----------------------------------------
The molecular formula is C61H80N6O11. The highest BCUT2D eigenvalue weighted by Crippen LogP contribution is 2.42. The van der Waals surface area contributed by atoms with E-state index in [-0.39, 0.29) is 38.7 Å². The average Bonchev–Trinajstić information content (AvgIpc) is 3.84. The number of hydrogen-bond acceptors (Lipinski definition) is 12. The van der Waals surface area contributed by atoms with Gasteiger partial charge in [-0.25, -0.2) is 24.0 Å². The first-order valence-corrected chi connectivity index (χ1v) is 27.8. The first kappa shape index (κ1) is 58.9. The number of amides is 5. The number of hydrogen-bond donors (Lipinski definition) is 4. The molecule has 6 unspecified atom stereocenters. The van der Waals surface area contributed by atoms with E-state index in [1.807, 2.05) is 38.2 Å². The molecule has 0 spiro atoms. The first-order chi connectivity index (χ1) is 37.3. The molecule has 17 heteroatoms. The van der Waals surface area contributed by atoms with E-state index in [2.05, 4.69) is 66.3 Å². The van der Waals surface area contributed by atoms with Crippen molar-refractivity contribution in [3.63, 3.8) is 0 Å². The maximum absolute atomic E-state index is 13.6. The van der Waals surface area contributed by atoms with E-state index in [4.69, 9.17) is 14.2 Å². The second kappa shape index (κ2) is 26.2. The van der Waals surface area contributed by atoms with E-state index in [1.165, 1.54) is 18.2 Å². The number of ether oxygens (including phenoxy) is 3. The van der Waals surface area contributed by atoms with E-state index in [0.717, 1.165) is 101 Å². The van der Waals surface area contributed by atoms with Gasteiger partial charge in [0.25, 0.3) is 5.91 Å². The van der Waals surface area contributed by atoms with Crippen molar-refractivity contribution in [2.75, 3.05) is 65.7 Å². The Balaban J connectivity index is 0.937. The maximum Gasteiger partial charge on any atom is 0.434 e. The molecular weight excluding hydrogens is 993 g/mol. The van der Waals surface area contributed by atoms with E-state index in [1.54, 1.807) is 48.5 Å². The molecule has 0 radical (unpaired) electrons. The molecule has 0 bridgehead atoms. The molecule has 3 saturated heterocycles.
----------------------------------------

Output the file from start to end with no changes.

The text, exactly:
The molecular formula is C61H80N6O11. The highest BCUT2D eigenvalue weighted by Crippen LogP contribution is 2.42. The van der Waals surface area contributed by atoms with E-state index in [-0.39, 0.29) is 38.7 Å². The average Bonchev–Trinajstić information content (AvgIpc) is 3.84. The number of hydrogen-bond acceptors (Lipinski definition) is 12. The van der Waals surface area contributed by atoms with Gasteiger partial charge in [-0.25, -0.2) is 24.0 Å². The first-order valence-corrected chi connectivity index (χ1v) is 27.8. The first kappa shape index (κ1) is 58.9. The number of amides is 5. The number of hydrogen-bond donors (Lipinski definition) is 4. The molecule has 6 unspecified atom stereocenters. The van der Waals surface area contributed by atoms with E-state index in [1.807, 2.05) is 38.2 Å². The molecule has 0 spiro atoms. The first-order chi connectivity index (χ1) is 37.3. The molecule has 17 heteroatoms. The van der Waals surface area contributed by atoms with E-state index in [2.05, 4.69) is 66.3 Å². The van der Waals surface area contributed by atoms with Crippen molar-refractivity contribution in [3.63, 3.8) is 0 Å². The maximum absolute atomic E-state index is 13.6. The van der Waals surface area contributed by atoms with E-state index in [4.69, 9.17) is 14.2 Å². The second kappa shape index (κ2) is 26.2. The van der Waals surface area contributed by atoms with E-state index in [1.165, 1.54) is 18.2 Å². The number of ether oxygens (including phenoxy) is 3. The van der Waals surface area contributed by atoms with E-state index in [0.717, 1.165) is 101 Å². The van der Waals surface area contributed by atoms with Gasteiger partial charge in [0.25, 0.3) is 5.91 Å². The van der Waals surface area contributed by atoms with Crippen molar-refractivity contribution in [2.75, 3.05) is 65.7 Å². The Balaban J connectivity index is 0.937. The maximum Gasteiger partial charge on any atom is 0.434 e. The molecular weight excluding hydrogens is 993 g/mol. The van der Waals surface area contributed by atoms with E-state index in [1.54, 1.807) is 48.5 Å². The molecule has 0 radical (unpaired) electrons. The molecule has 0 bridgehead atoms. The molecule has 3 saturated heterocycles.